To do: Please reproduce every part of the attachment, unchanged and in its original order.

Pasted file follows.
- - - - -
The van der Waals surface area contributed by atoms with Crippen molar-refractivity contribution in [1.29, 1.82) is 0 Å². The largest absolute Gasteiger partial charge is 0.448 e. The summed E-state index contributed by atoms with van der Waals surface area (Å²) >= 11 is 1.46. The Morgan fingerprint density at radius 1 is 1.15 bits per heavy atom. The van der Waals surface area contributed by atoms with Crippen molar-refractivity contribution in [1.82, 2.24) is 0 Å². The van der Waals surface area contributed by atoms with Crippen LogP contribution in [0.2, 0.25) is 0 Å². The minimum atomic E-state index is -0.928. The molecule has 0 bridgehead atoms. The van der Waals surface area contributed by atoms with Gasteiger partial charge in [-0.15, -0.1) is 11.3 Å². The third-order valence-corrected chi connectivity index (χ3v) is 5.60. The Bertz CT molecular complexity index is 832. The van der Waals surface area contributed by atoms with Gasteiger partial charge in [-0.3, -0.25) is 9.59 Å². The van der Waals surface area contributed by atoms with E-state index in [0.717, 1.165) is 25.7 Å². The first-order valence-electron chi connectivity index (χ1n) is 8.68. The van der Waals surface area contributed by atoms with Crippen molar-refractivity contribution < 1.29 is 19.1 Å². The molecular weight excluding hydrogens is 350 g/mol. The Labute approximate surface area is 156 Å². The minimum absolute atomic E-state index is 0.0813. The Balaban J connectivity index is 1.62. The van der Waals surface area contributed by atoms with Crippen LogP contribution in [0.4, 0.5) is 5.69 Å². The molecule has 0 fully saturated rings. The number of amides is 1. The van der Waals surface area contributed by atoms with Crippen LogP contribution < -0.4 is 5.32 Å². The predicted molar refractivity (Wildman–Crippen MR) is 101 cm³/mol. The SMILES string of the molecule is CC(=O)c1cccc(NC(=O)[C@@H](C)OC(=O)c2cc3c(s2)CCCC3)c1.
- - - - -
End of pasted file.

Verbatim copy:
The van der Waals surface area contributed by atoms with Crippen molar-refractivity contribution in [1.29, 1.82) is 0 Å². The largest absolute Gasteiger partial charge is 0.448 e. The summed E-state index contributed by atoms with van der Waals surface area (Å²) >= 11 is 1.46. The Morgan fingerprint density at radius 1 is 1.15 bits per heavy atom. The van der Waals surface area contributed by atoms with Crippen molar-refractivity contribution in [1.82, 2.24) is 0 Å². The van der Waals surface area contributed by atoms with Crippen LogP contribution in [0.2, 0.25) is 0 Å². The minimum atomic E-state index is -0.928. The molecule has 0 bridgehead atoms. The van der Waals surface area contributed by atoms with Gasteiger partial charge in [-0.15, -0.1) is 11.3 Å². The third-order valence-corrected chi connectivity index (χ3v) is 5.60. The Bertz CT molecular complexity index is 832. The van der Waals surface area contributed by atoms with Gasteiger partial charge in [-0.3, -0.25) is 9.59 Å². The van der Waals surface area contributed by atoms with E-state index in [0.717, 1.165) is 25.7 Å². The first-order valence-electron chi connectivity index (χ1n) is 8.68. The van der Waals surface area contributed by atoms with Crippen molar-refractivity contribution < 1.29 is 19.1 Å². The molecular weight excluding hydrogens is 350 g/mol. The Labute approximate surface area is 156 Å². The minimum absolute atomic E-state index is 0.0813. The Balaban J connectivity index is 1.62. The van der Waals surface area contributed by atoms with Crippen LogP contribution in [0.4, 0.5) is 5.69 Å². The molecule has 0 fully saturated rings. The number of amides is 1. The van der Waals surface area contributed by atoms with Crippen LogP contribution < -0.4 is 5.32 Å². The predicted molar refractivity (Wildman–Crippen MR) is 101 cm³/mol. The SMILES string of the molecule is CC(=O)c1cccc(NC(=O)[C@@H](C)OC(=O)c2cc3c(s2)CCCC3)c1.